In recent weeks after the release of the song Wajinga Nyinyi, which aptly captures the plutocratic nature of our politics, talks of a revolution on social media has been trending. This has also been stimulated by the impending arrival of Dr Miguna Miguna next week, who social media users have called upon to lead the revolution.

But proposing an Arab Spring like revolution is an act of escapism. We have been held captive by the cape and mask moral appeal of super heroes on television and comic books. This has kept us in a perpetual external search for a superhero to save us because we are falsely convinced that voting out all the current politicians, and replacing them with a new set will solve all our problems.

I submit that the true authentic superhero lies within us and has the power to cause an effective revolution. That power is abstinence. When we abstain from insulting our fellow superheroes based on their ethnicity; abstinence from corruption and law breaking; abstinence from going to worship on the days that politicians donate harambee money; abstinence from going to funerals of people we hardly know because politicians will be in attendance; abstinence from accepting campaign handouts; abstinence from demanding that political aspirants fulfill traditional conditions set by self-imposed ethnic council of elders; abstinence from voting along ethnic lines; and abstinence from mwizi wetu syndrome, only then will we have the true revolution. The rest is simply balderdash.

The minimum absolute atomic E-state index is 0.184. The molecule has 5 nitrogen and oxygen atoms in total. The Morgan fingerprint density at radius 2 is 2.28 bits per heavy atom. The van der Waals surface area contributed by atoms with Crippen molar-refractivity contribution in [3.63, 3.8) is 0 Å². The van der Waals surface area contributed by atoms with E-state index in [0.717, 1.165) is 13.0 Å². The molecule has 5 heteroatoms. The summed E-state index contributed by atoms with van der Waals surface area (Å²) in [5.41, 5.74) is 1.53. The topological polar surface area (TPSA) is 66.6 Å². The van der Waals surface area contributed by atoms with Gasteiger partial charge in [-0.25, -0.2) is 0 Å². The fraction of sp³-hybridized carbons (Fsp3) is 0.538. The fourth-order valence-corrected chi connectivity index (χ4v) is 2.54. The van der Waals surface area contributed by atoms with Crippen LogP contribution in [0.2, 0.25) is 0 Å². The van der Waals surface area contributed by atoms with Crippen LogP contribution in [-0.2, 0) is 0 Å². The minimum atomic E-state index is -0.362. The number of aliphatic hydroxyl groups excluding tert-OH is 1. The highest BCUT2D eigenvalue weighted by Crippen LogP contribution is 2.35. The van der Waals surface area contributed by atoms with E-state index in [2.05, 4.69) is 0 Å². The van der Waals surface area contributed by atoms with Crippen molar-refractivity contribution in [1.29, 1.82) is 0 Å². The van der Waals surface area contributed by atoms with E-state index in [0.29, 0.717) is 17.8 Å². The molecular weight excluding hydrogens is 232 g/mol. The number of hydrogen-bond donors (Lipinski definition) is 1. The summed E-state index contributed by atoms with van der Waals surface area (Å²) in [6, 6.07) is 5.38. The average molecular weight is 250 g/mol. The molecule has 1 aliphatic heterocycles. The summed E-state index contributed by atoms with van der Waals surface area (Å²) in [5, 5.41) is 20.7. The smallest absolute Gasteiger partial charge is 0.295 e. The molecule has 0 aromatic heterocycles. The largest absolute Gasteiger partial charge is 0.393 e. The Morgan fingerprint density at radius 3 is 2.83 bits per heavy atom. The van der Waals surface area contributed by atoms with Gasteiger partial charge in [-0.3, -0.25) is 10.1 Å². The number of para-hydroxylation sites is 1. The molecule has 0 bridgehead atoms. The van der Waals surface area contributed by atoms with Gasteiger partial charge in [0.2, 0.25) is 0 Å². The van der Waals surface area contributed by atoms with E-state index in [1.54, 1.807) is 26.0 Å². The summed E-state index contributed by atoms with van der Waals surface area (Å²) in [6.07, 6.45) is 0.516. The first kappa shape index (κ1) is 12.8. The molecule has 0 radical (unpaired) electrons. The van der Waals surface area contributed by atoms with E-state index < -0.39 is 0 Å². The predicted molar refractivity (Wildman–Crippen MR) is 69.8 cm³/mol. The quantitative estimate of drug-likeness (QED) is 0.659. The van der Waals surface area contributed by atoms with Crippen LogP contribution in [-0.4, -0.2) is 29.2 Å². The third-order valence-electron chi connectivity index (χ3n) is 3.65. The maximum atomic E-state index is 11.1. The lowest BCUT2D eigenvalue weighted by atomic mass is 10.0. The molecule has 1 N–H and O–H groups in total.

A revolution on the streets to remove the current leadership without re-engineering the political system will only serve to create the next generation of dynasties because of the deindividuation factor. Rather, we need a system that weakens and holds accountable the plutocratic state capture. We need to shrink the size and role of the State to the basic fundamentals; a State that protects the right to life, liberty and private property; the enforcement of contracts; and prosecution of those that violate the rights of others.

Finally, my unsolicited advice to Wanjiku is: Wise generals do not engage the enemy in a battle until they are sure they have won the war. Likewise, do not engage in a street revolution to replace the political leadership, until you change the governance system. Stay woke.

If your vote made a difference, they wouldn’t allow you to vote – Mark Twain